Shortly after the 1963 visit, President Moyle died on the Church ranch in Florida. I lost one of my finest friends. In 1966 I received a call to preside over the Florida Mission. We were delighted and gladly accepted the new calling.
The mission home was in Orlando, Florida, and nearby was the large Church ranch. The first time I went out on the ranch I had a very unusual experience. Everywhere I went I seemed to feel the presence of Brother Moyle who had always wanted to be with me in Florida.
When I went to Tallahassee there was a beautiful large building under construction. I found out that President Moyle had authorized a larger building than a district was authorized because he loved Tallahassee and had promised the Saints there that they would have a stake soon. So he gave permission to build a stake center and it was under construction when we arrived. I had the opportunity of overseeing its completion and shortly thereafter Brother Lee dedicated the building.
Everywhere I went in the mission, especially in Tallahassee and Blountstown and other places in northern Florida, I met people who knew Brother Moyle. I had the feeling that he was close by. I have never had an experience quite like that one since. I seemed to be in the company of my departed friend.
 Henry D. Moyle, “Value of a Personal Testimony,” Lecture Given to Seminary and Institute Teachers, Brigham Young University, July 16, 1954.
 James E. Faust, “A Growing Testimony,” Ensign, November 2000.
 These events are related in more detail in Richard D. Poll, Working the Divine Miracle: The Life of Apostle Henry D. Moyle, ed., Stan Larson (Salt Lake City: Signature Books, 1999), 143-46.
 “Strength of the Gospel,” Conference Report, April 1947, 159.
 Matthew Cowley, “Learning to Live Through Better Use of Vocational Opportunities,” BYU Speeches, June 19, 1953; I believe this comment had reference to Elder Moyle because Elder Cowley had, earlier in his talk, mentioned President Moyle’s name but had cut himself off; then later he spoke anonymously about “one” of their number. Further, Elder Moyle was definitely one of the wealthiest men in the Quorum of the Twelve.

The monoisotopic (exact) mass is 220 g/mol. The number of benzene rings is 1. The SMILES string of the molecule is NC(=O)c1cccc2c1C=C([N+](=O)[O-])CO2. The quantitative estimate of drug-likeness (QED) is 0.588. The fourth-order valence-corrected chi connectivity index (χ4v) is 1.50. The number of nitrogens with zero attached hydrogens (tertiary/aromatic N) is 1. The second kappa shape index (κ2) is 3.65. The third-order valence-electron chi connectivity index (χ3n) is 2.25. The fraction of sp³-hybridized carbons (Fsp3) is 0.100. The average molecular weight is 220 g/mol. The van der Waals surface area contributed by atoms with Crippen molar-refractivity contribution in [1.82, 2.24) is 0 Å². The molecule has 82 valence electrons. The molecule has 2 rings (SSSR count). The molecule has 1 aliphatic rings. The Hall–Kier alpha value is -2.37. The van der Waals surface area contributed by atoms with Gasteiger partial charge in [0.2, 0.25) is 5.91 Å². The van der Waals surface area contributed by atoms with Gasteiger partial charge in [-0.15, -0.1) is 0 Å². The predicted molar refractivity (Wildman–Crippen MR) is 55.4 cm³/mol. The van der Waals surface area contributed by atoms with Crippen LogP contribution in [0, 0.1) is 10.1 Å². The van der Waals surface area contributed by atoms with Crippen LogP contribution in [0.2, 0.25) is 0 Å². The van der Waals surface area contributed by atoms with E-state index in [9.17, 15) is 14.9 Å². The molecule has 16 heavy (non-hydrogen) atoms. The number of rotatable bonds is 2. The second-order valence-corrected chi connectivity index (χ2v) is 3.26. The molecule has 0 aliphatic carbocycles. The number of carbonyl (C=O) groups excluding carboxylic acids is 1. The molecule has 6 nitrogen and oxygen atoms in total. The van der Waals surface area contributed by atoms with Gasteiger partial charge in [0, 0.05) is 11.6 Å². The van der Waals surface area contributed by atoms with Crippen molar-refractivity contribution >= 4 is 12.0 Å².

Henry D. Moyle, “Address to Seminary and Institute Faculty, Brigham Young University, June 27, 1962, 6-8.
 Henry D. Moyle, “Value of a Personal Testimony,” Lecture Given to Seminary and Institute Teachers, Brigham Young University, July 16, 1954.
 Conference Report, April 1951, 127.
 Boyd K. Packer, “The Ideal Teacher,” June 28, 1962, transcribed from audio file at about 3 mins in; quoted text not found in the text of the published version.
 Conference Report, October 1959, 83.
 In his last general conference talk, in April 1963, President Moyle spoke of the expenditure of church funds in the building program, perhaps trying to defend or explain to the church how those matters worked and who had ultimate responsibility for church finances; see Conference Report, April 1963, 93.
 Boyd K. Packer, Address to CES Religious Educators, 17 July 1968, 1-2.
 Conference Report, October 1962, 93.
 Edwin B. Firmage, An Abundant Life: The Memoirs of Hugh B. Brown (Salt Lake City: Signature Books, 1988), 132.
 Glen L. Rudd, Treasured Experiences of Glen L. Rudd, 164-65.